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10 years ago Apple announced iPhone. This was what it was like building it.

Andy Grignon shares a glimpse of his experience in building one of the most defining products of the century


Ken Ho13 Jan, 2017

10 years ago Apple announced iPhone. This was what it was like building it.
This article was originally shared as a Facebook status update by Andy Grignon, former employee at Apple Inc.

Dang, well here we are… 10 years ago Apple announced iPhone. I’ve been asked by lots of people about today, and the questions run the gamut from 'what’s it feel like to work on something like that', to 'is Apple/mobile dead'. I’m not going to address any of that here - that’s covered in lots of other places... instead I'm going to say some things I’ve been saving up. :-)

CONS

* This product shouldn’t have ever happened. I don’t mean that as a philosophical thing, but rather from a pragmatic, engineering standpoint. Think about it : if you were to make a new thing, like a laptop : you take your previous version, change out the screen, maybe add a new processor, change the industrial design and you’re done! *clap*

The iPhone OTOH had *every variable you could change* changed. New CPU that never existed? Check! Desktop OS now targeted for mobile? HELL YEAH, AND LET’S CHANGE THE INSTRUCTION SET FROM INTEL TO ARM BIATCHES. (oh and that implies a new toolchain btw) And while we’re going from desktop to handheld, let's reduce the available memory from gigabytes down to megabytes… lololol. New frameworks, apps… and hey throw in a new way to interact with this whole shit-show using just your fingers! We even invented a new game called “virtual keyboard with auto-correct”… ya get whats ya get.

And imagine being an engineer trying to figure out a problem in all this mess. Let’s say when you do xyz, the whole phone shits the bed and restarts. How did that happen? Was it a bug in Mail, the OS, maybe it ran out of memory… or did the compiler generate the wrong bytecode (happens!), or does your custom silicon have a bug? (ha, that happens too!) We had all the things, all the time and it sucked pretty hard.

* I ended up getting a divorce because of making this thing. Actually that’s not entirely true, or fair : the iPhone project surfaced (in a big way) a personality trait that I’ve always had, as well as one that I see in many colleagues and entrepreneurs I work with : we will give everything we have at the expense of literally everything else, and without help it can be pretty self-destructive. I used to say “my mistress is my work”… cute (and true), but not good for you and the people you care about.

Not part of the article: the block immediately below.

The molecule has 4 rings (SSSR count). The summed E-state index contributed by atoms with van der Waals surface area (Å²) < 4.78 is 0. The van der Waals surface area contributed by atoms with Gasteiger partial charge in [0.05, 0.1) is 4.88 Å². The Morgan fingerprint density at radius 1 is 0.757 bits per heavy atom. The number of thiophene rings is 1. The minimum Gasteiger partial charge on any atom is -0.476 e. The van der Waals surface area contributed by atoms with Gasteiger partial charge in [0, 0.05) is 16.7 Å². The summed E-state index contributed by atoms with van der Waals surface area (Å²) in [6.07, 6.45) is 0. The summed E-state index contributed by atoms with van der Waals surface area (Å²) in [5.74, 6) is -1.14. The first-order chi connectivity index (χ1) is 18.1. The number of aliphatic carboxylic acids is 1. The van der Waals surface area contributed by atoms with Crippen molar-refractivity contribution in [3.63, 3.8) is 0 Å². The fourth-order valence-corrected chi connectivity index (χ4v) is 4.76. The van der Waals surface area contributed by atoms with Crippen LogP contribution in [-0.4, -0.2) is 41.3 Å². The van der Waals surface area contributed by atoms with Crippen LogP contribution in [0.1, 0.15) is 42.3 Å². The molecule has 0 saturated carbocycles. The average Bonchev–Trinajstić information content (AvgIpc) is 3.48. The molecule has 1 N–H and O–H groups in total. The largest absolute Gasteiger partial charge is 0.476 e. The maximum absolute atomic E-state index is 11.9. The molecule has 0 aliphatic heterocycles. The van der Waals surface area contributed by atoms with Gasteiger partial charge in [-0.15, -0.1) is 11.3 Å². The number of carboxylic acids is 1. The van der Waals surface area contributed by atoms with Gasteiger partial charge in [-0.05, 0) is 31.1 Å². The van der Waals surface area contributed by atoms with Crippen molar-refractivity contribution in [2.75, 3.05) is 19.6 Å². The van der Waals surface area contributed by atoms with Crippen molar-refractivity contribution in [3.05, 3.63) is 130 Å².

What ‘regular' people don’t understand is the immense amount of effort it takes to make world-changing projects happen. Talking about work/life balance is fun, but the ugly truth is it takes sacrifice to really move the needle. I learned that during the development of iPhone, starting webOS at Palm, and then again when I started my own company. Some of us are just wired differently, and can’t imagine life any other way. If you feel like you're partnered with someone like this, my advice is to get counseling together if you’d like to make your relationship work - it’ll be a tough journey for both of you.

PROS

* It’s pretty cool to see something you’ve helped make become a fixture of society. I got a taste of that by working on the OS for the iPod - nobody ever knew of our company Pixo, but we built the original software for that. It’s a little weird at first, but you get used to seeing people using something you’ve made out in the wild. What sucks is when your family starts using your stuff, and feels free to tell you about *every random thing wrong with not only your app and everything even remotely related to it*.

But after iPhone was released, it was weird to see it used out in public because of the extreme secrecy surrounding the development. I still remember the days of using a prototype at BJ’s next to the Apple campus with my friends before it came out. We realized we drew more attention to ourselves cowering over our phones like weirdos in a booth, than if we just used them more casually in the open. If you were a server in the bar at BJ’s in late 2006 at Apple, and you saw a bunch of pasty white guys huddled around some glowing device, then you basically saw the future. Ten years later, entire families, a couple on a date, or pretty much anybody cast with that white glow in a dark room would be using what we built. Ugh.

* Hey, it turned into the fucking iPhone! I mean c’mon, that’s pretty cool. We most certainly didn’t know that at the time - this thing was just supposed to make calls, play music, and let you browse the web. But here we are, and it's pretty surreal. It still stings though to go out and see families all huddled around their own devices ignoring each other. While I’m personally guilty of it, I didn’t ever set out to make that happen.

So there you have it. What’s next for iPhone? I have absolutely no idea - only Apple knows that. But I’m glad to have played a small part of this particular 10 years of history.

Ken HoAuthor

Founder & CEO @ BEAMSTART

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